Thursday, September 07, 2006

Excuse Me While I B.A.R.F.

Was praying with my family, ie my dad, 2 sisters, and our kasambahay Daya, last Saturday (Mama was out making money, which can be a form of prayer, I suppose, if you do it religiously and ritualistically. Ahem.). While it was not an unusual occurence for mi familia to pray together, it had been a long time since the last group thanksgiving-slash-supplication. We (and by we, I really mean my eldest sister and my dad) just felt like saying thank you to God because we've been feeling especially blessed the past few days. So in a fit of Protestant gratitude, we prayed.

When it was my turn to pray, I felt fake because I hadn't prayed in a long time. A long time. Possibly years. The kind of prayer that requires sincerity, heartfelt gratitude, and more importantly, the acknowledgement of God's control over one's life. I've become too William Ernest Henley, too "Master of My Fate", for that. Nevertheless, I prayed. It was sincere enough but I knew too that I was just regurgitating many of the words. And then... out of nowhere, the words came out of my mouth, "Lord, help each one of us carve our own paths."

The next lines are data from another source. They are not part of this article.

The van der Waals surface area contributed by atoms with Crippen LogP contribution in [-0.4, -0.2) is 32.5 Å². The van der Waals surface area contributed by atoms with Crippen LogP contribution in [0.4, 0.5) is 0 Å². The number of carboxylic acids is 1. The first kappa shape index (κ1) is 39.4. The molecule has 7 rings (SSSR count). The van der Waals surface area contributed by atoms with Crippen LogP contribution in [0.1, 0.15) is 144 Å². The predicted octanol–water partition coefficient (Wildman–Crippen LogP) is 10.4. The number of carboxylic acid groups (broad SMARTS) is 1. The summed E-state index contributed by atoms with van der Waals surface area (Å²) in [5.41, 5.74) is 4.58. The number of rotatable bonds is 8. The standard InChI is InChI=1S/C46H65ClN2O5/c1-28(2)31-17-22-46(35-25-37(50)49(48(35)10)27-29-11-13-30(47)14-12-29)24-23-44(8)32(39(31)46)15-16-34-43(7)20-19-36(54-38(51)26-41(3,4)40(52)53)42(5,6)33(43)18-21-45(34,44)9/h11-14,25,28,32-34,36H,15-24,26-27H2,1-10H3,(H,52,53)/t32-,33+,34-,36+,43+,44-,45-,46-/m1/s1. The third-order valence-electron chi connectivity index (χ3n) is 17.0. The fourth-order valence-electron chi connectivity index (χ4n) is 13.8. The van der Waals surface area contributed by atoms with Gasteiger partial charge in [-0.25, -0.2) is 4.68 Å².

That sounded so foreign to me, and a little bit jarring. Not because I've never said or thought about carving one's own path (in fact, that's all I think about) but because I had never ever prayed it. I was brought up to believe that a Christian could never be a Humanist and vice versa because to be humanist is to assert man's inferiority to no one (much less to someone who remains unseen).

And yet there I was praying what can only be called a humanist's prayer. And while I was jarred for a microsecond, I felt good afterwards. Imagine that. One can be a Humanist Christian, I suppose, or a religious academic, one who prays in a scholarly (seemingly secular) manner. Sometimes, I wonder at my Westernized academic orientation with its inordinate fondness for creating artificial dichotomies. As if we don't live our lives in a fairly integrated (and unconscious) manner. (Don't you just love the mind? It's a lean, mean, rationalizing machine. Hehe.)

What does prayer have to do with FOOD? Uh... it's food for the soul?

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